FORT MCCOY, Wis. – Airmen from the 270th Air Traffic Control Squadron out of Kingsley Field in Klamath Falls, Oregon, operated a mobile air traffic control unit during Patriot North 21 at Ft McCoy in June.
Patriot 21 is a training exercise for civilian emergency management and responders to work with the military on disaster response. In this scenario, 59 agencies demonstrated their ability to respond after a 9.0 magnitude earthquake in the Midwest.
The Airmen of the 270th ATCS controlled 133 aircraft that delivered supplies, provided medevacs for casualties, controlled search and rescue efforts, and enabled intelligence, surveillance and reconnaissance operations under instrument flight rules. IFR conditions are defined when visibility is lower than three miles and/or the sky ceiling is less than 1,000 feet.
The 270th ATCS achieved several milestones during this exercise. The squadron deployed the Deployable Instrument Landing System, the Mobile Tactical Air Navigation System, Tower and a new Agile Combat Employment (ACE) Concept Radar package known as Q-Radar. It was the first time in Air National Guard history a radar air traffic controller communicated with live aircraft during annual training, proving the IFR capabilities during domestic operations.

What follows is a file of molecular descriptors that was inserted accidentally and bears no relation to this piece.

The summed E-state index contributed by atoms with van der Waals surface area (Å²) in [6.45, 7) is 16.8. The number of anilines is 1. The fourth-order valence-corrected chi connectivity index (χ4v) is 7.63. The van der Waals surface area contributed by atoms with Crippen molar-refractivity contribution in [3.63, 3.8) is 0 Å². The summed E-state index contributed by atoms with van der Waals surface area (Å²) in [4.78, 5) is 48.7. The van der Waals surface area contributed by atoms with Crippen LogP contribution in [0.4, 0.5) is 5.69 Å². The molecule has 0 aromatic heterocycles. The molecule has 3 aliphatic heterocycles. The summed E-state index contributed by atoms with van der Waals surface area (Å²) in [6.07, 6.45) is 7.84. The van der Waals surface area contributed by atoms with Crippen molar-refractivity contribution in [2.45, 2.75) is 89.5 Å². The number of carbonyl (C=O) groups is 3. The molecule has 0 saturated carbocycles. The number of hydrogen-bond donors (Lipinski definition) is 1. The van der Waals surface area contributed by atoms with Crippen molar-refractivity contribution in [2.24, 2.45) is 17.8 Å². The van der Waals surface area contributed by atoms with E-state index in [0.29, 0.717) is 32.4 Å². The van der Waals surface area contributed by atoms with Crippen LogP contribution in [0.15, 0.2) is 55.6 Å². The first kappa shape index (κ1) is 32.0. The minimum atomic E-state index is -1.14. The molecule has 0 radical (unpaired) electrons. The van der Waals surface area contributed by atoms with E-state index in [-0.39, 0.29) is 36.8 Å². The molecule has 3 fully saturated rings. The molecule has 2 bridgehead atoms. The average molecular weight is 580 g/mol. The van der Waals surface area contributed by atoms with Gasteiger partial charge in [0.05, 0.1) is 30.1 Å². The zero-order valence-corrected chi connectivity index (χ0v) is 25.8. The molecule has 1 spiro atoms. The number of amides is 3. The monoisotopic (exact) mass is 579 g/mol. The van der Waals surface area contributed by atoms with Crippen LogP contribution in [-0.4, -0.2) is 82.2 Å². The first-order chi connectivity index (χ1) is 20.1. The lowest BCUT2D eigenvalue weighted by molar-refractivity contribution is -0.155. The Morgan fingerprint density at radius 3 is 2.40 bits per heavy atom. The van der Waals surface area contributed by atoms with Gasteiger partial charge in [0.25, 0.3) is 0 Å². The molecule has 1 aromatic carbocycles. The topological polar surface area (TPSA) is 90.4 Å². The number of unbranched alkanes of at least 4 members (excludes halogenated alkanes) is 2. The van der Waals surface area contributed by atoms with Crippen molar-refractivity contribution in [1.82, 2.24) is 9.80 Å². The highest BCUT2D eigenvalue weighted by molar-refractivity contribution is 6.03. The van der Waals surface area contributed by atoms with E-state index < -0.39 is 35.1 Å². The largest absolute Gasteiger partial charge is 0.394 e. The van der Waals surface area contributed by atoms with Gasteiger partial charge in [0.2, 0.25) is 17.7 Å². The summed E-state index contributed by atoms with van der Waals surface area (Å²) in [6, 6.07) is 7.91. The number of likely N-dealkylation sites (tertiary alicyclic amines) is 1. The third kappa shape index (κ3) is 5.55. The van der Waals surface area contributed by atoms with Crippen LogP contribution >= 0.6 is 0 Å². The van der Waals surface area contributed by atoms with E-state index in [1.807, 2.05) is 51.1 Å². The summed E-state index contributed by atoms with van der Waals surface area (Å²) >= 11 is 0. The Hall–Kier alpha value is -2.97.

Another milestone achieved using the ACE concept was the Landing Zone Safety Officer package. LZSO operations have become highly sought after by the flying community training for a different type of warfighting. LZSO-qualified Airmen from the 243rd ATCS, Wyoming Air National Guard, trained 11 Airmen to establish and control a LZSO during the exercise. This led to a short field landing on a landing strip by a C-17 Globemaster.
This was the first time the 270th ATCS established a controlled airport from start to finish. The 270th Airmen assumed a handoff from the North Carolina National Guard's tactical air control party specialist while using all their mobile equipment. They ensured a legal landing zone was established. Radar handled aircraft outside five miles, then switched them to tower frequencies to be directed to the correct landing areas. On departure, the tower cleared the aircraft, controlling them for five miles away and then shipping them to radar until they reacher another controller's airspace.
At the end of the exercise, the airfield returned to an uncontrolled landing strip.